Squids, the first title from The Game Bakers, is the best type of game to discover on the iPhone: addictive, charming, and accessible yet not lacking in depth. It gleefuly combines catapult-like squid-flinging with turn-based tactical RPG combat – all while keeping the whimsy of a Saturday morning cartoon.
For all its excellent window dressing, it’s the control scheme of Squids that really shines. Moving a squid in one of the game’s twenty levels is as simple as pulling back on it like a slingshot and letting the little guy (or girl) fly. The farther you fling, the more stamina you use. Attacking is handled simply by shooting squids at enemies like billiard balls, and you’re rewarded with extra pearls – which serve as both currency and experience – by performing trick shots like bouncing off a wall into a bad guy.
Each squid also has a secondary ability to supplement your attacks. Scouts, like the de facto protagonist Steev, can dash with an extra tap of the screen. Shooters squirt ink like snipers. Healers restore hit points to fellow squids by bumping into them, and troopers can perform a stomp attack that shoves away surrounding enemies. It’s not incredibly complex, but having the four classes gives you tactical options deeper than “Do I hit this guy or that guy?” Without them, this would just be a game of marbles with hit points and a palette swap.
But what a delightful palette it is. Your intrepid team of treasure-hunting squids accidentally open an ancient temple and release a voracious evil ooze into the ocean. You must then save the ocean by recruiting a small army to beat back this menace. It’s not a story you’ll remember for years to come, but it’s as good as any environmentally-minded childrens’ movie and is peppered with amusing dialogue between your party members. Speaking of the characters, their designs are all colorful and distinct, which is crucial for picking them out from the vivid environments that include underwater cities and the back of a giant turtle.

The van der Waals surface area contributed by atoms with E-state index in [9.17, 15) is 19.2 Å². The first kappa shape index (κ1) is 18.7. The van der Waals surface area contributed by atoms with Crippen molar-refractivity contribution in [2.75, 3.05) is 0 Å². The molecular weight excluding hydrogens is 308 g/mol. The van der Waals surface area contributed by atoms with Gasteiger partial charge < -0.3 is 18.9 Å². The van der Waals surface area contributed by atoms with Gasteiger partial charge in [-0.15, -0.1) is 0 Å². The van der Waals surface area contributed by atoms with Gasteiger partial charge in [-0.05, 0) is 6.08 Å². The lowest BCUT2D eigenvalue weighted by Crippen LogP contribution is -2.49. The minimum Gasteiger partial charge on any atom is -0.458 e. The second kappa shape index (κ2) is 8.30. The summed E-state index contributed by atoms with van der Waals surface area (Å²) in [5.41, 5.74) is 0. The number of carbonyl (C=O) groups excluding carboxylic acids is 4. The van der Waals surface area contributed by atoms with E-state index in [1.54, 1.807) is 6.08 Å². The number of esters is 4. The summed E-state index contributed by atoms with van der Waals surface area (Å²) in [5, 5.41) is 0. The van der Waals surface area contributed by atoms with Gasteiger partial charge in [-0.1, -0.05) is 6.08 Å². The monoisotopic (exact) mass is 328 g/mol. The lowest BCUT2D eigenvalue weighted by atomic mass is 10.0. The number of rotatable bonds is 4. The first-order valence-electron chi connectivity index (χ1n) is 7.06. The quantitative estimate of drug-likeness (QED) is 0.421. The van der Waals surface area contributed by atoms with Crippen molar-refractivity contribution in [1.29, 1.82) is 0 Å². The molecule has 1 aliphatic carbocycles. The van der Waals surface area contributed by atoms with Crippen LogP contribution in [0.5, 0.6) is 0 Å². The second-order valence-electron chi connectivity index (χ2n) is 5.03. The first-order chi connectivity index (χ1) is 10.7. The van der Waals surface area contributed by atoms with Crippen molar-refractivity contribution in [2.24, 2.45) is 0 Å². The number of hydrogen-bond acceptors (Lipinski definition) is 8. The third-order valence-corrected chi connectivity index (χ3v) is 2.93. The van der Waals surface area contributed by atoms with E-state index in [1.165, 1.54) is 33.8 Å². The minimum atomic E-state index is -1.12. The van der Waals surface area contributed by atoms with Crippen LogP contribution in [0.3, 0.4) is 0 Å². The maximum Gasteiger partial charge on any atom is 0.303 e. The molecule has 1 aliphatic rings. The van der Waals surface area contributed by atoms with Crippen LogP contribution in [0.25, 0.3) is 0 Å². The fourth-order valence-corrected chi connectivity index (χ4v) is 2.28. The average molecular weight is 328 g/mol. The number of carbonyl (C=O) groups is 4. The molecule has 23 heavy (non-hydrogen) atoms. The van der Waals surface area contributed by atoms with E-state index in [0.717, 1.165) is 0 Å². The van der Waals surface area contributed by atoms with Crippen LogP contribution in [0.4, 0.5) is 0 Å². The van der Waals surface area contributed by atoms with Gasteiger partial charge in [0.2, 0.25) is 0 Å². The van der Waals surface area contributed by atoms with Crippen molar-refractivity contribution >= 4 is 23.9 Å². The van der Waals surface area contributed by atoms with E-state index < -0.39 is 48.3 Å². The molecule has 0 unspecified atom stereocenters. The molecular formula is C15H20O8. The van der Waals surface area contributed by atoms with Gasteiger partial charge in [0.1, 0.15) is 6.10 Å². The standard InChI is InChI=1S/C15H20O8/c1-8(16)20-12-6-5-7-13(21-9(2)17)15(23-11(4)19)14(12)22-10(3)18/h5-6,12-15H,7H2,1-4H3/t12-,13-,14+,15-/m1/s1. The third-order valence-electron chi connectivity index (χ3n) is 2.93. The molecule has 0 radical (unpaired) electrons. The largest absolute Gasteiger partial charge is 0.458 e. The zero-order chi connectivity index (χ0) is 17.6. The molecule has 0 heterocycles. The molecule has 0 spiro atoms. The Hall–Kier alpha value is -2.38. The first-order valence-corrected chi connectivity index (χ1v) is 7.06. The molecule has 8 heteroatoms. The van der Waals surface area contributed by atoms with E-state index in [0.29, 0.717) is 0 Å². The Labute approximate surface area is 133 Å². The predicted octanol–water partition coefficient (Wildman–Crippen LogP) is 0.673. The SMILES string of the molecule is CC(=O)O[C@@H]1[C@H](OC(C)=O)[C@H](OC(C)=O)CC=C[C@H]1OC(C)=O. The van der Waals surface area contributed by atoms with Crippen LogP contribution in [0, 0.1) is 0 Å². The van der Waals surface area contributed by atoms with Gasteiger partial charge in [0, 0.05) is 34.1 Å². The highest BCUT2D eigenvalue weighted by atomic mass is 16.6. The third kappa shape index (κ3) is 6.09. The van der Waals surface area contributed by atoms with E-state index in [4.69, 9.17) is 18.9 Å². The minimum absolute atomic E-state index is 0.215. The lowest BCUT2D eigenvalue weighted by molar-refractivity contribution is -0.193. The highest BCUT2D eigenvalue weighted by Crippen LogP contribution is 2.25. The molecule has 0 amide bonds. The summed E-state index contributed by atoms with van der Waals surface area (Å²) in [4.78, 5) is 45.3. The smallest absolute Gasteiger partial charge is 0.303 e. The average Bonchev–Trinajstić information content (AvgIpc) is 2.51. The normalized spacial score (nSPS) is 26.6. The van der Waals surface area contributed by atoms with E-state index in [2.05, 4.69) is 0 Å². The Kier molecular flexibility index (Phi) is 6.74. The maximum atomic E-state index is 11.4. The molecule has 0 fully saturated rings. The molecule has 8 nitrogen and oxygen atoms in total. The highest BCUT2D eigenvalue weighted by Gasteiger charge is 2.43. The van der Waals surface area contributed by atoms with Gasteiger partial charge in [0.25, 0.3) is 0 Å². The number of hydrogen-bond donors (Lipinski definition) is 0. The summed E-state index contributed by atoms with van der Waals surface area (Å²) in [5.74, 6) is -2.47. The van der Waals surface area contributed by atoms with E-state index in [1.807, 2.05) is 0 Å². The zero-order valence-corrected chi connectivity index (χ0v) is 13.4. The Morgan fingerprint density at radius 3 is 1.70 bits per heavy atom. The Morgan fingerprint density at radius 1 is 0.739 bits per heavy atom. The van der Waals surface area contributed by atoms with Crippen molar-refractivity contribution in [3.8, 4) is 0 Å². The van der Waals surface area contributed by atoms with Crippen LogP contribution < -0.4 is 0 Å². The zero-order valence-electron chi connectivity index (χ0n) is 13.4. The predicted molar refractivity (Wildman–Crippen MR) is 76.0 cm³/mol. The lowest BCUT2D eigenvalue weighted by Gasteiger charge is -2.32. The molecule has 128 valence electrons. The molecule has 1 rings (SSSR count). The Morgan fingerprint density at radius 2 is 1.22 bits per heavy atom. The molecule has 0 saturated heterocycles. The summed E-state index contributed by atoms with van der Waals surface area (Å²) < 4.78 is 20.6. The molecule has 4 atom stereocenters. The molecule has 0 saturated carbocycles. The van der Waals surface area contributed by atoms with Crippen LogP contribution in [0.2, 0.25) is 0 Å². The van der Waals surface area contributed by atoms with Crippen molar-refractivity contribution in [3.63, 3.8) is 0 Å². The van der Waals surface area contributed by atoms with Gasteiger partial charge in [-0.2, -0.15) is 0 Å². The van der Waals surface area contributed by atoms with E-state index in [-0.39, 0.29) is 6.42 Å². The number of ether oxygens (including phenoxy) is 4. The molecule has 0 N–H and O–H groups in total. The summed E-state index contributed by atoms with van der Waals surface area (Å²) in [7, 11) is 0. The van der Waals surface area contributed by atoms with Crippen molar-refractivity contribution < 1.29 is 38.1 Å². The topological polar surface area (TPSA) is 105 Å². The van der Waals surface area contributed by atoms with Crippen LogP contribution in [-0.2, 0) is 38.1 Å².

Like many mobile games, Squids constantly rates your performance on a three-star scale. You can simply beat each scenario and move on, or you can try to earn pearl bonuses by fulfilling each star’s requirement. This can lead to you either spending more time with a game you enjoy or growing to resent a game you know you used to enjoy. I had to abandon my quest to three-star every level because I could feel myself beginning to dislike things about the game, things I’m certain I loved before I replayed one level fifteen times.
What wore on me was the breakdown between the level design and the flinging mechanics. Navigating treacherous paths in the later missions requires extremely precise movements that weren’t reliably executable with the controls. And the tiny motions needed to survive those passages felt antithetical to the fun of shooting a squid wearing a pumpkin hat across the board at an evil crab.
Squids’ story leaves it open to a sequel, but periodic updates may be the way to go. The Game Bakers already delivered a free piece of Halloween content that includes a challenging twenty-wave survival mission. Like the best of the levels in Squids, it’s fun, easy to jump in and out of, and rewards smart tactical play. While late game frustrations make me doubt that I’d pay for more Squids, I definitely got more than my two dollars’ worth.
You can find Squids in the App Store for $1.99. It requires iOS 3.2.2 or later and is compatible with the iPhone 3GS, iPod Touch, and iPad (an iPad-specific version is still in the works).